By Kate Kellogg, The Washington TimesRead more"We're looking at a situation where a large part of the market is still not paying for internet service and they're looking to take advantage of a situation that we think could help a lot of people in rural areas," said Steve Kestler, an analyst with Forrester Research, who tracks wireless broadband."It's a bit like the cellphone market in the 1990s, w...
The outage affecting about 1.5 million Australians on the Oasis service is a “significant loss” and will affect about 700,000 people, according to a telecommunications provider.
Oasis said it was “shocked and saddened” to learn of the outage.
It said it had been working with the Australian Competition and Consumer Commission to assist with the outage but it would not disclose the extent of the losses until it received more information.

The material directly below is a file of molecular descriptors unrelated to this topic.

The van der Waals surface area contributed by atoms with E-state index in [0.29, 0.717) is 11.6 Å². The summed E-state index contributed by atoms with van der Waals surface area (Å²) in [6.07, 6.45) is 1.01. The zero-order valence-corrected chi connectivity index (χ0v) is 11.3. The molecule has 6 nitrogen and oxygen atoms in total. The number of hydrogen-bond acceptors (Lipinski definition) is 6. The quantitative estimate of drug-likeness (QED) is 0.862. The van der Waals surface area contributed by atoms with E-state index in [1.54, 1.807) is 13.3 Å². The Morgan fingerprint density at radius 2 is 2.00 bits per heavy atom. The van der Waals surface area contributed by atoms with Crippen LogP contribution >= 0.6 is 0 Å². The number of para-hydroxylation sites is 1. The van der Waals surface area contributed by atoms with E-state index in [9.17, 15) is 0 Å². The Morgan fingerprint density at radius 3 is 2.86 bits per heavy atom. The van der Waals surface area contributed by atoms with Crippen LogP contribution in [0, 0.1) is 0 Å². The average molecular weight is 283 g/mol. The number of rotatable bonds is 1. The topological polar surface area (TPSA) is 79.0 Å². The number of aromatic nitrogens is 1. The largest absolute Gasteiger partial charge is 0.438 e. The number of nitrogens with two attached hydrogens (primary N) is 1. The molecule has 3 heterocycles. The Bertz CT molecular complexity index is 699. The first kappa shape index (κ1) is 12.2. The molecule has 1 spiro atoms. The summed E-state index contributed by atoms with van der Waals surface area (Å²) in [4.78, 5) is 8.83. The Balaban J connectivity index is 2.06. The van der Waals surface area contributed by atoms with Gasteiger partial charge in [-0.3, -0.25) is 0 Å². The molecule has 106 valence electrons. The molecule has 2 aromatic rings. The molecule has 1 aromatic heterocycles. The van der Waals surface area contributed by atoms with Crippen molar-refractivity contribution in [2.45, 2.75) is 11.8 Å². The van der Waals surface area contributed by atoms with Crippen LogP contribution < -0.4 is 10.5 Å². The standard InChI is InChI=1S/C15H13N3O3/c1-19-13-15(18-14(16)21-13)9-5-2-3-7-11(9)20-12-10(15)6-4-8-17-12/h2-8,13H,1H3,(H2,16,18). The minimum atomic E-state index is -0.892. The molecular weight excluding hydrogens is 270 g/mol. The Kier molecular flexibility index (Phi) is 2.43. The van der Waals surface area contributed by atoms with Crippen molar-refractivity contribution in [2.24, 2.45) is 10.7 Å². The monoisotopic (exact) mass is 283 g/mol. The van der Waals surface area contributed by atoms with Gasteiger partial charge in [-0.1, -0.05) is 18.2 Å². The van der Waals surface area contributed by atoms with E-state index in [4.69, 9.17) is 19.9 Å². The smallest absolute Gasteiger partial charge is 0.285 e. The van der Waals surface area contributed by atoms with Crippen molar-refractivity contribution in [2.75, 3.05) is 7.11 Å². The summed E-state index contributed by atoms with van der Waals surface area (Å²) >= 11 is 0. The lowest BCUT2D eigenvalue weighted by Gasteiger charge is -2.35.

Oasis said in a statement that it was working to make sure customers have access to services as soon as possible.
The outage has caused delays for many people, including some in rural areas, but also affected businesses and hospitals.
According to Oasis, the outage occurred on March 24 when it received a complaint about a problem with the service, which Oasis says has not been fixed.
The company said it has worked with the customer and the service has been restored.
While the service remains offline, customers can still access the Oases website and search for services.
Oases said the outage affected some Oasis customers who were in remote areas and some customers who had not signed up for Oasis broadband.
Oasis was established in 2010 by former Australian Communications and Media Authority chairman Peter White.